SALEM — High school students from northeast Ohio gathered at Kent State University’s Salem campus to test their skills and knowledge at the Envirothon.
Returning after a two-year hiatus due to the pandemic, Envirothon returned with approximately 288 students, counselors and volunteers in attendance for the event Thursday. Students were sent outdoors around the lake and woods behind the main campus building to explore five eco-stations. There, the students were tested on their prior knowledge and ability to analyze the items placed before them in their environment.
There were hides to identify, trees to measure, aquatic macro-invertebrates to study, and a current environmental issue involving litter to ponder.
Thursday’s event was hosted by the Columbiana and Mahoning Counties Soil and Water Conservation Districts. It included 35 teams from 13 counties in the 17 county region, including local teams from Columbiana and Eastern Palestine.
According to Katie Nainiger, a conservation educator from Geauga County, each station included a list of questions for students to answer. Teams are often made up of students, each of whom is interested in one of the study areas of the event. The students had a certain amount of time at each station to answer their questions.
After all scores were compiled, the top four teams were chosen to advance to state competition later this summer. Nainiger has said in the past that Zone Two, which makes up northeast Ohio, has done very well in state competition. During the state competition, a team will be chosen for the National Envirothon in July, which this year will be hosted by the University of Miami in Oxford, Ohio. National competition students will come from across the country, Canada and China.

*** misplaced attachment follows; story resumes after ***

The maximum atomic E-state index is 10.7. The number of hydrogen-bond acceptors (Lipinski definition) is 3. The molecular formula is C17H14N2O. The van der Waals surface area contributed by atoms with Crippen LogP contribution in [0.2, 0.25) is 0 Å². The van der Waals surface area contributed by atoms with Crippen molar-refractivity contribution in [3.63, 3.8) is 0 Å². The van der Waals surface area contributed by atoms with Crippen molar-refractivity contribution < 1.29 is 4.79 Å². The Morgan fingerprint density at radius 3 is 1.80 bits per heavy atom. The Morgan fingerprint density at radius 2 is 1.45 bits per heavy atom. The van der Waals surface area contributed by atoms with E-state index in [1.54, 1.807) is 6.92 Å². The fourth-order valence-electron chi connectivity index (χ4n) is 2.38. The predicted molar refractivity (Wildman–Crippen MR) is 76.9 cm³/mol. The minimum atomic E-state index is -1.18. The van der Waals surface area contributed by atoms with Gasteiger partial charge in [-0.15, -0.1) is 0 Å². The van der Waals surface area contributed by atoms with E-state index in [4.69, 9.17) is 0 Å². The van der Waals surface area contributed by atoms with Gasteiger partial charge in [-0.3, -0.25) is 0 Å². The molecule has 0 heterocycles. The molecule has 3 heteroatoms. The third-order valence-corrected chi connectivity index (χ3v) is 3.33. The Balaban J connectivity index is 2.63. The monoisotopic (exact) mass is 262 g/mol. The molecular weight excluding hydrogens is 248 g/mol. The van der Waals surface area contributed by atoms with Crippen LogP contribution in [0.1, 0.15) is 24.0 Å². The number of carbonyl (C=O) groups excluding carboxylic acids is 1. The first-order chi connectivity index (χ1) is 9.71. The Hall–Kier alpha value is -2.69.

But even for the teams that didn’t move, Thursday’s event was an opportunity to get outdoors in a different, hands-on kind of classroom in science, technology, engineering and mathematics (STEM). Additionally, Nainiger said students were able to meet and interact with natural resource professionals, who were the ones who managed the various stations the students visited along the way. For example, Matthew Smith is the manager of the Northeast Ohio Scenic River with the Ohio Department of Natural Resources. Salem’s Tom Butch is retired from the Mineral Resources Division and ran the Current Environmental Issue station, where the 2022 theme was Waste to Resources.
Not only do students learn more about the environment, but they also learn more about areas that might interest them for the careers of their future.
“It’s an event that has always been close to my heart” said Nainiger.
The winning teams from Thursday’s event were Theodore Roosevelt in Portage County, first place; Geauga County Red Thistle; Brecksville Broadview Heights of Cuyahoga County and Southeast Gold of Portage County.